was adrenal angiomyolipoma. The patient was discharged on POD #5 without complications and as of 36-month follow-up had no evidence of disease. 2.2. Case 2. 63 y/o Caucasian male without past medical history presented with chronic cough, for which a CT scan of the sinuses and chest was performed. The lower images of the CT showed a possible right kidney lesion. CT of the abdomen and pelvis demonstrated a 13 cm right adrenal mass, consistent with adrenal CA. MRI clarified the lesion as adrenal with no invasion of surrounding structures (Figure 3). The patient underwent a right open adrenalectomy. The mass showed no involvement of surrounding structures but did compress the IVC. The mass was excised and sent to pathology (Figure 4). The tumor replaced the adrenal gland in its entirety but the capsule was intact, with various growth patterns (Figures 5 and 6). Histology showed a focal alveolar pattern and PECs. Immunohistochemistry was positive for SMA, desmin, and MITF, but negative for HMB-45, TFE3, and Pan-Keratin; our pathologists felt this was consistent with PEComa of the right adrenal gland. Due to the size (13 cm), the infiltrative growth pattern, and the presence of necrosis, the tumor was classified as malignant as per the Folpe criteria [4]. The patient was discharged on POD #3 and underwent 3-month follow-ups for 2 years followed by 6-month follow-ups with imaging. He did not receive chemotherapy or radiation. Presently, he has no evidence of disease.

Figure 5: Focal alveolar pattern. These areas are suggestive of an alveolar soft part sarcoma.

Figure 6: PAS stains carbohydrate moieties such as glycogen. This was a granular material more consistent with a PEComa.

Case Reports in Oncological Medicine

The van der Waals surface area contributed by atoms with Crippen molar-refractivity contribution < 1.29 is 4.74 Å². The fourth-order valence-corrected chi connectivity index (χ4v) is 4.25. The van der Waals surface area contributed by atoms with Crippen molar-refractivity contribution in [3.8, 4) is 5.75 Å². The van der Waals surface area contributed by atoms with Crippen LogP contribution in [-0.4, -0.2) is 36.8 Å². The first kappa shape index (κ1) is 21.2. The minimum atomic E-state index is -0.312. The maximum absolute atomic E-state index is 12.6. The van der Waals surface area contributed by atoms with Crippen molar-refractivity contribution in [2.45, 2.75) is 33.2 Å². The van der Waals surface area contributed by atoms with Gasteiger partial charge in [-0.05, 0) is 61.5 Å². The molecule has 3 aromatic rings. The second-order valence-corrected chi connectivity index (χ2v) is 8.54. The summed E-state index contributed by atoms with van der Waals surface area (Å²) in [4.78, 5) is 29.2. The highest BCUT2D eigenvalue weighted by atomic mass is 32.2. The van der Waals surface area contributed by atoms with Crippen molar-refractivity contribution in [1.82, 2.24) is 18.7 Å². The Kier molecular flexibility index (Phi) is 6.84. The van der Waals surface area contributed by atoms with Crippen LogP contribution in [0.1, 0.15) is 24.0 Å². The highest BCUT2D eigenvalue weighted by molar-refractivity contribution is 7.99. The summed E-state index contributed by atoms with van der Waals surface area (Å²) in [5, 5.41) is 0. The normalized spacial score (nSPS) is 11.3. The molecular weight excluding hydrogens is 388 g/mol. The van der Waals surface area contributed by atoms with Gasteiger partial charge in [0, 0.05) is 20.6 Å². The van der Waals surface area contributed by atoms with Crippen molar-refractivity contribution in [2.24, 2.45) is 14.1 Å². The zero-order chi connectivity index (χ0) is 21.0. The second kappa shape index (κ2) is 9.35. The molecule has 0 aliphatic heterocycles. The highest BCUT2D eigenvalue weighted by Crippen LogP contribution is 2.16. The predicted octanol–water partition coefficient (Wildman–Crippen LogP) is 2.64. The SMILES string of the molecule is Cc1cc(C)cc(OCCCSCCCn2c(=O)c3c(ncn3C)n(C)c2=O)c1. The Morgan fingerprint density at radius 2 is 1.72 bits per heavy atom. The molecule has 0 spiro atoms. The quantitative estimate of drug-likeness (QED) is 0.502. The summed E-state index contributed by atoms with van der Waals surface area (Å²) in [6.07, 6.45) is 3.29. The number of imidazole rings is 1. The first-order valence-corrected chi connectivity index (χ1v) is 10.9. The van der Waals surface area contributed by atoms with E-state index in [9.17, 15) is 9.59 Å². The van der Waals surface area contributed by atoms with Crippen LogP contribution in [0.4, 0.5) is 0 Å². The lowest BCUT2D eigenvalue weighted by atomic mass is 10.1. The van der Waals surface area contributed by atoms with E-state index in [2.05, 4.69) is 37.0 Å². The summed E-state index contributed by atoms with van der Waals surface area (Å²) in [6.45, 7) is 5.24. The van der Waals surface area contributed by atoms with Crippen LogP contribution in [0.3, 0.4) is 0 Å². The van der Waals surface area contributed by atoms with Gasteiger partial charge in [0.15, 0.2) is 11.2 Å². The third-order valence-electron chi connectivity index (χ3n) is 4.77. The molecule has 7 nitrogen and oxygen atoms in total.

3. Discussion In 2002, the World Health Organization (WHO) recognized a family of neoplasms showing morphologic and immunohistochemical evidence of perivascular epithelioid cell (PEC) differentiation, including angiomyolipoma (AML), lymphangioleiomyomatosis (LAM), and other clear cell tumors [2]. The perivascular epithelial cell is consistently present. It has distinctive IHC and morphologic and ultrastructural features, such as an epithelioid appearance with clear or granulated cytoplasm and a round to oval centrally located nucleus. This is one of the first reported cases of a PEComa in the adrenal gland and only the fourth reported case in the English literature of an adrenal angiomyolipoma. 3.1. Angiomyolipoma. The term “angiomyolipoma” was first coined in 1951 by Morgan to describe a benign renal tumor composed of blood vessels, muscle, and fat [5]. Thickwalled blood vessels that lack elastic fibers found in normal arteries are characteristic, making angiomyolipomas prone to spontaneous rupture and retroperitoneal hemorrhage. One institution notes that seven cases of spontaneous retroperitoneal hemorrhage over ten years were actually ruptured angiomyolipomas [6, 7]. The smooth muscle portion of the tumor is comprised of spindle cells and epithelioid cells. The nuclei are usually small, without mitotic activity; however, mitotic activity has been documented and should not be confused with sarcoma. Large, mature fat cells comprise the remainder, similar to other lipomatous tumors. The diagnosis of angiomyolipoma is made by the presence of components listed above, as well as using immunohistochemistry. In most cases, the tumors stain positive for desmin, muscle specific actin, and HMB45. Markers for epithelial cells, cytokeratins, and epithelial membrane antigen are generally absent [7]. Angiomyolipoma is the most common benign resectable tumor of the kidney and is rare in other locations. As few as 40 documented cases of extrarenal angiomyolipoma exist and only three cases of adrenal angiomyolipoma have been reported. The first two cases of adrenal angiomyolipoma were published in 2001 in the Journal of Clinical Pathology by Lam and Lo. They described a 46 y/o female incidentally found to have an 8 cm left adrenal mass. The second case was a 20 y/o male with tuberous sclerosis who noted hematuria and left groin pain. He was found to have multiple angiomyolipomas in both kidneys, the liver, and the left adrenal gland [7]. In 2005, Elsayes documented a third case of adrenal angiomyolipoma in a 49 y/o female with tuberous sclerosis found to have a large right adrenal mass on MRI, diagnosed as adrenal angiomyolipoma after surgical excision [8]. Our patient, the fourth documented case in English literature, presented with right upper quadrant pain. Initially, her diagnosis was suspicious for adrenocortical carcinoma due to calcifications noted on CT scan. Imaging of angiomyolipomas demonstrates characteristic aneurysmal dilation, representing thick-walled vessels [8, 9]. It can be difficult to distinguish angiomyolipomas from other tumors sharing fat densities. In most cases, angiomyolipomas are an incidental finding on imaging studies [10]. Close